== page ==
Friday, February 19, 2010

If it was easy, it wouldn't be fun.

When we first moved from The City to The Country, I knew a few birds. Really, who CAN'T call a cardinal or a blue jay at first glance? Imagine my surprise when I found that not all birds are as easy to put a name to!

Once tucked away in the Little House in the Not-So-Big-Woods, I found that I liked having proper names for things. It's much better to talk about the Southern Prickly Ash than about "that tree with the weird pointy bark." It's the same with birds. I'd rather say "Look, there's a chipping sparrow" than "Hey, there's that little sparrow-looking thing."

So, with field guide in one hand and binoculars in the other, I set out to look for distinguishing marks on everything within sight that grew, crawled, slithered, or flew. I discovered the agony of trying to analyze the subtle difference in shading between 2 almost identical birds in the guide, and then apply it to a real live one: a bird that doesn't want to sit perfectly still in the exact pose as the exquisite picture in my hand.

Case #1 (Photo courtesy of Ken Blackwell, from Flickr )
Even I knew it was a woodpecker. I didn't know there so many kinds. It did have a red head. Perhaps it was a red-headed woodpecker! (I'm logical like that) wasn't. It could be a red-bellied woodpecker. What does the book"...distinguished by the wash of pale red on the belly..."

The belly??!!?? It's a woodpecker! Their bellies stay pressed against the tree trunk! I can't remember how many times I followed the infernal winged things from branch to branch, binoculars making circular indentations around my eyes, quietly moaning "pleeeeaaaaassssse turn around!" I'm sure it got to be a game with them. "Hey, watch me hop up on this branch, but I'll turn away from her so she can't see my front side!" The bird that was finally careless enough to let me catch a glimpse of that rosy glow must have been heckled by all of his friends.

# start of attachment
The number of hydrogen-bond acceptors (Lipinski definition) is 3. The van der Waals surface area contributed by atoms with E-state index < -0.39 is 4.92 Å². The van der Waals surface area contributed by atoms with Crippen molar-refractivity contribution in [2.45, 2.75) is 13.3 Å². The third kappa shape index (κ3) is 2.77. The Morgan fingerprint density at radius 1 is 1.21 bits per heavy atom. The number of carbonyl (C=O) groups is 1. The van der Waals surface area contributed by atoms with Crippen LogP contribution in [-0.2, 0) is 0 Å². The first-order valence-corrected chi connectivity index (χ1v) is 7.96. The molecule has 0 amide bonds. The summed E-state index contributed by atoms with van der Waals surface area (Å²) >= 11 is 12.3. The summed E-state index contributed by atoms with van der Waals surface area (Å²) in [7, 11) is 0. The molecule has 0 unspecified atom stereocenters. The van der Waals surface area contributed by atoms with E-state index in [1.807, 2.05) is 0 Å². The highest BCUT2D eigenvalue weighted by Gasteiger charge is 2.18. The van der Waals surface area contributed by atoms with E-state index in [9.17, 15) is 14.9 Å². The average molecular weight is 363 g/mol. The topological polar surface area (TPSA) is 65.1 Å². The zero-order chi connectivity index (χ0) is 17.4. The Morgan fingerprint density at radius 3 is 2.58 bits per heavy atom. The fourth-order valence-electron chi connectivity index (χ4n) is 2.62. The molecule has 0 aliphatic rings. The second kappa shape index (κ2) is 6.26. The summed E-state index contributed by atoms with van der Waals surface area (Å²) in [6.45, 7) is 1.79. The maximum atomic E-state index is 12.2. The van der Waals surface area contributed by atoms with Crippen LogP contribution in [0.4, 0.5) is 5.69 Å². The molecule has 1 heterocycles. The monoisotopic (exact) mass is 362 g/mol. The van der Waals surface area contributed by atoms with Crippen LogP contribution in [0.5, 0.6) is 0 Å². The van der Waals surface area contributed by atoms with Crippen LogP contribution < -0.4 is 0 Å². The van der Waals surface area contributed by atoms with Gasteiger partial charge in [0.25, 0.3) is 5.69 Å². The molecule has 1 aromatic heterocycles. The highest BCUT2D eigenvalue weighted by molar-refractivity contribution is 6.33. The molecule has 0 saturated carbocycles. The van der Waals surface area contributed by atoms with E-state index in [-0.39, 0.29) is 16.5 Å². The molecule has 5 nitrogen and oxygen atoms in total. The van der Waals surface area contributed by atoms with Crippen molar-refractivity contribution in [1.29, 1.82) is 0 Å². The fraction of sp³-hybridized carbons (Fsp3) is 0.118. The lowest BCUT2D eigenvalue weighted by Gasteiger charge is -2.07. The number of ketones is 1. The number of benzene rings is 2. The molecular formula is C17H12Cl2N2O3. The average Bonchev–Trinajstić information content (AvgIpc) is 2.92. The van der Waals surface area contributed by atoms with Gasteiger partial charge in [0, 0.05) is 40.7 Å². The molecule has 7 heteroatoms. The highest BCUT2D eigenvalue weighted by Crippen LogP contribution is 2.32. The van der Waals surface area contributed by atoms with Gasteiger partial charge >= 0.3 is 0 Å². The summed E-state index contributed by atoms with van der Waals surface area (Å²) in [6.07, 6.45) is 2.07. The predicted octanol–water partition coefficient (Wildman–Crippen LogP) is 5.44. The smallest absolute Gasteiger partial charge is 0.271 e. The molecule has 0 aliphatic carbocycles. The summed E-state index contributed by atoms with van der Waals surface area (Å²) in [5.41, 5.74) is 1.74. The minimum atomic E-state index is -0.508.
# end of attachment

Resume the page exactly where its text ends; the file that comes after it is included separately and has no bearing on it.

Case #2
(photo left, courtesy of Don Sutherland, from Flickr)
Again with the woodpeckers! "Hairy" or "Downy"? Check the all-knowing Reference Book. "Hairy woodpeckers are larger." Refrain from throwing Reference Book across the yard. That description would be great if only I could persuade one of each to perch side by side on a tree trunk, so I could do a little comparative measurement. When there's only seeing one, it's less than useful. I did finally find a mention elsewhere that you can differentiate them by the ratio of beak length to head width. At that time, they started hiding their heads.
(photo right, courtesy of Anne Elliott, from Flickr)


  1. I hear this complaint from my mom constantly.
    I talked about who establishes bird names in the U.S. in a Nov. 8, 2009 post at

    I also have a good comparison picture of a Hairy and Downy at and the Red-bellied Woodpecker at

    After awhile the birds become like old family friends and you wonder why you had trouble remembering their names in the first place. Or if your like my mom, they'll always be "yellow bird" and "oh you know which one I mean."

  2. I've got the common woodpeckers separated now (mine are Downy). Working on the LSLTs (Little Sparrow-Looking Things).

  3. Your little woodpeckers in case #2 are definitely downies...I FINALLY saw enough of both species this winter to be able to distinguish them on sight, woot! Lovely red streak, too...the males are so handsome!

  4. My sentiments exactly! I like to put a scientific name with my birds, plants etc.
    If you think birds are frustrating, wait until you get to plants. :-)